Post femoral neck fracture physiotherapy aims to improve strength and range of motion of the involved extremity. Establish independent gait without assistive device and minimize complications.
This is probably the most common and most significant fracture in terms of morbidity, mortality and socioeconomic impact in developed countries (Reginster et al. 1999). Mortality afer fracture neck of femur is high; (Schurch et al. 1996) found that the 1 year death rate was as high as 23.8 percent.
The following is the Garden classification of femoral neck fractures:
In addition, femoral neck fracture is classified by its location:
Femoral neck fractures are extremely common in the elderly, often following falls, and most orthopedic units will have a number of these fractures at any one time. The bone's architecture may have been so weakened that patients state they 'heard a crack' before they hit the ground. In other words, the fracture caused the fall, not the fall the fracture. Osteoporosis is often referred to as the silent epidemic as it may not present any clinical signs until fracture.
The resulting fracture is usually displaced with lateral rotation of the femoral shaft so that the leg will be laterally rotated in comparison with the other limb. Occasionally the fragments are impacted in slight abduction and the patient may be able to get up and walk after the injury. Displaced fractures will need operative fixation. The usual method is to excise the head and perform replacement arthroplasty using one of the metal prosthesis e.g. Thompson's hemiarthroplasty. This is the method of choice for displaced fractures because of the dangers of avascular necrosis, and because of the benefits of early mobilization , which is so important in the frail.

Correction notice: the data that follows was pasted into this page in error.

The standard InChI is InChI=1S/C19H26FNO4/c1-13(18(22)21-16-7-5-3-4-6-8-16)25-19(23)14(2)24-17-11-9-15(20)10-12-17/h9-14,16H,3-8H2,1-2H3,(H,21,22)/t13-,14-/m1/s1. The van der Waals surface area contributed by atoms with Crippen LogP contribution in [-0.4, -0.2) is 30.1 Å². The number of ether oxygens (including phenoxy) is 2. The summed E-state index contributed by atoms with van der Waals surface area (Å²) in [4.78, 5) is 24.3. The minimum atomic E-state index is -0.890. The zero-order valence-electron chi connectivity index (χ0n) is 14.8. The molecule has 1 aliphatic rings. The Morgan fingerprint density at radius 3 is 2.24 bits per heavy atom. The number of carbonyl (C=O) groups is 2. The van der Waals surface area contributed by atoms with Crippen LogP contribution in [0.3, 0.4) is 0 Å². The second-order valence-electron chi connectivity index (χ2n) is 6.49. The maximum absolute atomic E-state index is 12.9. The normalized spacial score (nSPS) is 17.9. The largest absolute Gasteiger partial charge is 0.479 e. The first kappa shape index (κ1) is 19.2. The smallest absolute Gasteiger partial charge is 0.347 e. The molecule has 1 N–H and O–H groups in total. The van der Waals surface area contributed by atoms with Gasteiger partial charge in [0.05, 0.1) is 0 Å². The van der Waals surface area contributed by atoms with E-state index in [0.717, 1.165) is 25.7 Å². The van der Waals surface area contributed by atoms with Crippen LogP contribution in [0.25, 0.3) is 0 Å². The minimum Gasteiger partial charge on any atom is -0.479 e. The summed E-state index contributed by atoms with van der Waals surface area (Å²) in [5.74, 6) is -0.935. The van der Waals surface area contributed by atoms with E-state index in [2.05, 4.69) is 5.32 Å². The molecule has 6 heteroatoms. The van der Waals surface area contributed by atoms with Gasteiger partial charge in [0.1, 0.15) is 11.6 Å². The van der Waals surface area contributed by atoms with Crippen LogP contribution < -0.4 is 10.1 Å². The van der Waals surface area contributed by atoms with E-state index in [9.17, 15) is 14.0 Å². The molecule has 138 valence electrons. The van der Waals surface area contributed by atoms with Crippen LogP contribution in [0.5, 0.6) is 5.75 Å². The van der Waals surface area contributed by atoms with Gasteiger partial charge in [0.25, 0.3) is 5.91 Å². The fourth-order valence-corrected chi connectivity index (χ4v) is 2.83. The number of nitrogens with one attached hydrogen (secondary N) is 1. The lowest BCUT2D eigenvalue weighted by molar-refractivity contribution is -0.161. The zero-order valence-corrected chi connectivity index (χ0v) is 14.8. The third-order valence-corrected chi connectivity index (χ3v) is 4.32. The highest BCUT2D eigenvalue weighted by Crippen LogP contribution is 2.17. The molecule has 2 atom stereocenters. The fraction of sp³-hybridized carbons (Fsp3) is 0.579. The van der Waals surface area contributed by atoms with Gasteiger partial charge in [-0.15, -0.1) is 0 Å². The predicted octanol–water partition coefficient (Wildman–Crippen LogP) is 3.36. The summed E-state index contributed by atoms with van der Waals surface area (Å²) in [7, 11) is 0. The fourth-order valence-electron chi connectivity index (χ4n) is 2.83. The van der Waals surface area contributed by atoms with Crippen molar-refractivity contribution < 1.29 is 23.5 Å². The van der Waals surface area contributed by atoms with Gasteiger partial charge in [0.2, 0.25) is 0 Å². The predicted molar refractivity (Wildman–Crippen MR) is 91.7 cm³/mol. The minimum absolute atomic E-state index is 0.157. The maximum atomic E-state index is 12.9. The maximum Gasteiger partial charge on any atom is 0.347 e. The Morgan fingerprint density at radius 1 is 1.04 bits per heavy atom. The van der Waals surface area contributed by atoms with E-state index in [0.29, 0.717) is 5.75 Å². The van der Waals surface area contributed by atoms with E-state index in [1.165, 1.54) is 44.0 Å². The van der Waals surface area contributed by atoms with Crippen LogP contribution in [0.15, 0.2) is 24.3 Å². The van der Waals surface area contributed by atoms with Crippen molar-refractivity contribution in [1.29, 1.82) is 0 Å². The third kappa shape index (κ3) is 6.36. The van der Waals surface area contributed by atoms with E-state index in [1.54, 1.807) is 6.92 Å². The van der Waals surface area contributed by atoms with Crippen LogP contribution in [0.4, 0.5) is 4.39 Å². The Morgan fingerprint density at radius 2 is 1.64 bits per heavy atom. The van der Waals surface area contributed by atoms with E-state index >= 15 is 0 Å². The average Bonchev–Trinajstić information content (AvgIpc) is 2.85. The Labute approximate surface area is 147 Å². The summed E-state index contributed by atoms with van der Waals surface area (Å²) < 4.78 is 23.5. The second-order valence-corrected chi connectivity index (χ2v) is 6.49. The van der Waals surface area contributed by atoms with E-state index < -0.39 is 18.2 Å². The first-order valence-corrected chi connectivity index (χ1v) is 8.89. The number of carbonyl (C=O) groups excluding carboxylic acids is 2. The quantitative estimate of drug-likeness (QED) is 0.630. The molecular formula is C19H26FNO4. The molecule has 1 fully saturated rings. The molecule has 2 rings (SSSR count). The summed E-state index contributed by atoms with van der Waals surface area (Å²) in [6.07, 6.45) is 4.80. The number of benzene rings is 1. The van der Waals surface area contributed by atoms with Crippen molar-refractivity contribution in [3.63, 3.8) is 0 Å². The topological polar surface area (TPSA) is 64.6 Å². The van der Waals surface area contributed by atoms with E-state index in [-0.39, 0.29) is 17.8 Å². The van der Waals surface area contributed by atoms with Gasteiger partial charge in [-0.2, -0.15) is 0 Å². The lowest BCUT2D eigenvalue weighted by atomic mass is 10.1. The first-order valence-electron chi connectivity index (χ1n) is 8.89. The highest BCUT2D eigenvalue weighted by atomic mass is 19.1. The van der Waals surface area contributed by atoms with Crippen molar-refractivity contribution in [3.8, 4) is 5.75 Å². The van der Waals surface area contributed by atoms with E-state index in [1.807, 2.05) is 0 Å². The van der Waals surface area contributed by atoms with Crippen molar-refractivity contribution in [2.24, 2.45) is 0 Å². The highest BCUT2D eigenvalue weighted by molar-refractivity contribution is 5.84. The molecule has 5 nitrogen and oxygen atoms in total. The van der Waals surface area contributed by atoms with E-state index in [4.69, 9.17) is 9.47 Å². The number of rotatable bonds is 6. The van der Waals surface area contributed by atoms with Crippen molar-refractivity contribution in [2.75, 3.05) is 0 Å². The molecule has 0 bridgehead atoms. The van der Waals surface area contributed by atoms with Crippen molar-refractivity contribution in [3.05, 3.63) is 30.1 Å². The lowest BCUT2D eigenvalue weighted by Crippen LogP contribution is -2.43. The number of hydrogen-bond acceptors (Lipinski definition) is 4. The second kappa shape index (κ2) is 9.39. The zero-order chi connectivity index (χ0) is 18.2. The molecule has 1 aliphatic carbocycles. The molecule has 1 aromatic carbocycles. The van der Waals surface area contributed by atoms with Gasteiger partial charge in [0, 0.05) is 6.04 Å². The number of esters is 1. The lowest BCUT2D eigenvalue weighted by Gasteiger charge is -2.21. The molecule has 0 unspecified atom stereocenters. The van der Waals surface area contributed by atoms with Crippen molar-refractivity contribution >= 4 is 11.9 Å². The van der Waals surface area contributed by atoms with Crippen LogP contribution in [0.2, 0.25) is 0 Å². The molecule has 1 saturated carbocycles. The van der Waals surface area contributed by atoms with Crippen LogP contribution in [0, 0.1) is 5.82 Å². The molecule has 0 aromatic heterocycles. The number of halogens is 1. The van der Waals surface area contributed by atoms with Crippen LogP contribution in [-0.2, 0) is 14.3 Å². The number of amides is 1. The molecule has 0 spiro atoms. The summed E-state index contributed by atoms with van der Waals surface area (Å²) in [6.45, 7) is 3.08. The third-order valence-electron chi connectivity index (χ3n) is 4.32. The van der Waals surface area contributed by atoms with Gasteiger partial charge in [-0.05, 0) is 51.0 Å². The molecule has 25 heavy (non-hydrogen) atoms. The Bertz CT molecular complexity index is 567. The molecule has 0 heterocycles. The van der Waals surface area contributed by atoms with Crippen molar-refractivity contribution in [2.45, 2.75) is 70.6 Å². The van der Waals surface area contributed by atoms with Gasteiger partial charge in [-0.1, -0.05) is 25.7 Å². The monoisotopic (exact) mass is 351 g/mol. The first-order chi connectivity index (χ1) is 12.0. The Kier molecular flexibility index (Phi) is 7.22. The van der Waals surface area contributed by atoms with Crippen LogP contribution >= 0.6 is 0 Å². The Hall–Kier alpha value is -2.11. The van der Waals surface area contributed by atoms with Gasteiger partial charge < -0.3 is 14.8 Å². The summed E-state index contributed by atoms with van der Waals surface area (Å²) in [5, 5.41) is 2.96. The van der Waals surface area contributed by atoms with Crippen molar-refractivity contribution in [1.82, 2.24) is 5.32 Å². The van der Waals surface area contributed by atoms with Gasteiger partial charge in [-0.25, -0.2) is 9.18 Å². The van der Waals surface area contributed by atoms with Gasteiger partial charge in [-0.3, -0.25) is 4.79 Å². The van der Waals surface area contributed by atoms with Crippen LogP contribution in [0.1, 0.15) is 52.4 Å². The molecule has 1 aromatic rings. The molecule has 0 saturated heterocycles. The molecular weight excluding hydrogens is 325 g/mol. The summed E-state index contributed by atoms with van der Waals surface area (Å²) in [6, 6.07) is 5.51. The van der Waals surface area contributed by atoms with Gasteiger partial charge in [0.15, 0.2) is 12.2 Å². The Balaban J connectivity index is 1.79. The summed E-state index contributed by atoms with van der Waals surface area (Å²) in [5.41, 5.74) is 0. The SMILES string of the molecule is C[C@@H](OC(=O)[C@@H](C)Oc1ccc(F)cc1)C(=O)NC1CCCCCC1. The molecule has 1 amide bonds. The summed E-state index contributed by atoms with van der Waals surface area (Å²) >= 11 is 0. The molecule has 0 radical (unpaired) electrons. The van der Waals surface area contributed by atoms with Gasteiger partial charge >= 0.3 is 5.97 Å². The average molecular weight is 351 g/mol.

An alternative method of fixation is a compression screw plate called a ' dynamic hip screw'- so called because it permits dynamic movement at the fracture site, which stimulates healing. Minimally displaced (e.g. Garden type 1) fractures may be managed by cannulated screw fixation.
Main risks following ORIF-
Main risks following Arthroplasty-
Reasons for non-union-
1. Two to three days postoperative
2. Three to five days postoperative
Patients with cemented joint replacements can weight bear as tolerated (WBAT) unless the operative procedure involved a soft-tissue repair or internal fixation of bone.
Patients with cementless, or ingrowth , joint replacements are put on partial weight bearing (PWB) or toe-touch weight bearing (TTWB) for 6 weeks to allow maximum bony ingrowth to take place.
A. Two to three days postoperative
B. Three to five days postoperative
I. Evaluation. Make final assessment of patient's functional level, gait, range of motion, and strength.
II. Follow-up plan/referral
III. Home program
During the 1st week: Femoral neck fracture Physiotherapy Management
The wound is inspected for evidence of infection and the drains are removed after 24 hours. Pulmonary embolism and hypovolaemia are a distinct possibility and a careful watch is kept to prevent bedsores from developing, the patient is frequently turned in the bed. Derotation bar helps prevent external rotation of the affected limb. Patients treated with hemiarthroplasty should avoid keeping the hip in adduction or internal rotation to prevent redislocation.